By the way, it was a good decision not to go to the Dam Square. Have a look at the crowd there!


The last two weeks of my stay were a bit too hectic…:-) I felt like the Flying Dutchman, travelling all the time. Of course I was to blame myself…:-) I had to maintain a calendar meticulously…:-)


First I went with Nico, Paul’s brother, to Santenoge in Burgundy, where we stayed five days in his country house, Living Like God in France. After coming back, I visited Ruud and Jur in Groningen. They live in a nice house with a beautiful garden. The next day we made a trip in the countryside and visited the old (14th century!) church of Zeerijp.

My following visit was to the south-west of the Netherlands, the province Zeeland where I visited a friend from my university days, a long time ago. Here is the report: Middelburg.

One day at home and off I went again, to Alkmaar, where Arie and Ineke are living. Another report: Alkmaar. The next day I continued to Valkkoog, where I stayed overnight with Lous and Arend. In the afternoon we visited the sand suppletion project of the Hondsbossche Zeewering (Sea dike). In the left pic below I have indicated the location of the sea dike in red.This dike was a weak spot in the Dutch defense system against the sea. Now new land and dunes have been created. Impressive. The visitor center had an interesting gadget where you could give the impression (with a soap film) that you were standing in the water. Of course we had a nice dinner, my youngest brother was also present.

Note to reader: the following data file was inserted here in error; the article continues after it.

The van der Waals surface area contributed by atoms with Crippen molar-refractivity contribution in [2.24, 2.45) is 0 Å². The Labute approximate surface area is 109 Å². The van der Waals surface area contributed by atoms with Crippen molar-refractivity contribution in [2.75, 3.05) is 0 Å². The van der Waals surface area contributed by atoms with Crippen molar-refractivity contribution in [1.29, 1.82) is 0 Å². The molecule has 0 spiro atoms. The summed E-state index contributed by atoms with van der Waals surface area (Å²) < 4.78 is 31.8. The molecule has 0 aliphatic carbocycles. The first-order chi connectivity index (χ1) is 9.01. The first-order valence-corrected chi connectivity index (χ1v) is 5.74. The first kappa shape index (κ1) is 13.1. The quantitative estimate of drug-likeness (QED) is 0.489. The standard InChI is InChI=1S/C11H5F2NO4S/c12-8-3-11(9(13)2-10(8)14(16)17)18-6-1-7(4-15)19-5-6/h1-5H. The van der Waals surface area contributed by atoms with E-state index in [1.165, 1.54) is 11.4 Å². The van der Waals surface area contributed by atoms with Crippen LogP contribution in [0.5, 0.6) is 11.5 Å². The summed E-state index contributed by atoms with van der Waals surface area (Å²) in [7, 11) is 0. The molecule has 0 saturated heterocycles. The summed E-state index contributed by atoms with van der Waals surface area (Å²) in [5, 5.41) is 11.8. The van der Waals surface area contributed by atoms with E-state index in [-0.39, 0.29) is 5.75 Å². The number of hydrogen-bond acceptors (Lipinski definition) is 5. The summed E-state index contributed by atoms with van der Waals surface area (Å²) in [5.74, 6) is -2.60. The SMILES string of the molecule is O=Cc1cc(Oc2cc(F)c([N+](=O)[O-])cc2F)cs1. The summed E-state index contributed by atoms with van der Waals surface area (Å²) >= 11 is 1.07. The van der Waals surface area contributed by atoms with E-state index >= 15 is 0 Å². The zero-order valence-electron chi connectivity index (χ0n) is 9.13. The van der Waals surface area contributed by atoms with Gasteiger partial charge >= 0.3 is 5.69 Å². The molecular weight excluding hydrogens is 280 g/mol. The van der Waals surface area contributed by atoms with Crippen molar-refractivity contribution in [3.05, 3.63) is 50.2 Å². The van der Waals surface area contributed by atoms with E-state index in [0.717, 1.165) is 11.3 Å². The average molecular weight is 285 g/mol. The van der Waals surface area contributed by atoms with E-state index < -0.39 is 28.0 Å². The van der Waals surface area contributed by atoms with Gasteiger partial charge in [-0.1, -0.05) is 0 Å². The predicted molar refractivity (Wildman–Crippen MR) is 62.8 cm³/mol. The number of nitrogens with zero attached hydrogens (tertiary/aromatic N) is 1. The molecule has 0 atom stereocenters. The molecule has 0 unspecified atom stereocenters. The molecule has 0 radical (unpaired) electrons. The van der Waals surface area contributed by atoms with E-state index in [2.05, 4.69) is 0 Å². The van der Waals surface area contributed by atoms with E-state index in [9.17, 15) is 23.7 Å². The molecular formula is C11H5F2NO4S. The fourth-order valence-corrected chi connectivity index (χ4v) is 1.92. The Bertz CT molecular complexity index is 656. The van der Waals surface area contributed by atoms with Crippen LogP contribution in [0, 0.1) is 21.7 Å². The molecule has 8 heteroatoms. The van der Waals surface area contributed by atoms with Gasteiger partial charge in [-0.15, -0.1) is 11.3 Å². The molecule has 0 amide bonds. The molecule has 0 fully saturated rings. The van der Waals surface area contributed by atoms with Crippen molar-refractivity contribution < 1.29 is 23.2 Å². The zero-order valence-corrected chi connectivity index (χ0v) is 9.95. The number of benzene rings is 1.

Before going back to Amsterdam the next morning, I took pictures of the sculptures, ceramics and paintings created by My artistic sister

Finally the next day I traveled to Limburg with Paul for a few days of long distance walking, part of the Pelgrimspad

Then it was time to fly back to Malaysia, where I could recover…:-)

Of course beside all this, I visited and or invited friends. A few pictures

This visit was a bit longer than usual, the reason being that I was considering to come back once a year only, for a longer time. After this visit I think I will keep it as before, coming back twice a year, for about one month.


During my last visit to the Netherlands I have visited quite a few historical cities. Utrecht, Dordrecht, Maastricht, Middelburg and Alkmaar. In 2009 Aric and I  had visited the famous cheese market in Alkmaar, no time to explore the town. Recently my brother Arie has moved to Alkmaar and Ineke and he had invited me to visit them. We had an interesting walk in the historical center of the town. Alkmaar has a rich history. During the Dutch war of independence , the siege of Alkmaar in 1573 was a turning point: “Victory begins at Alkmaar”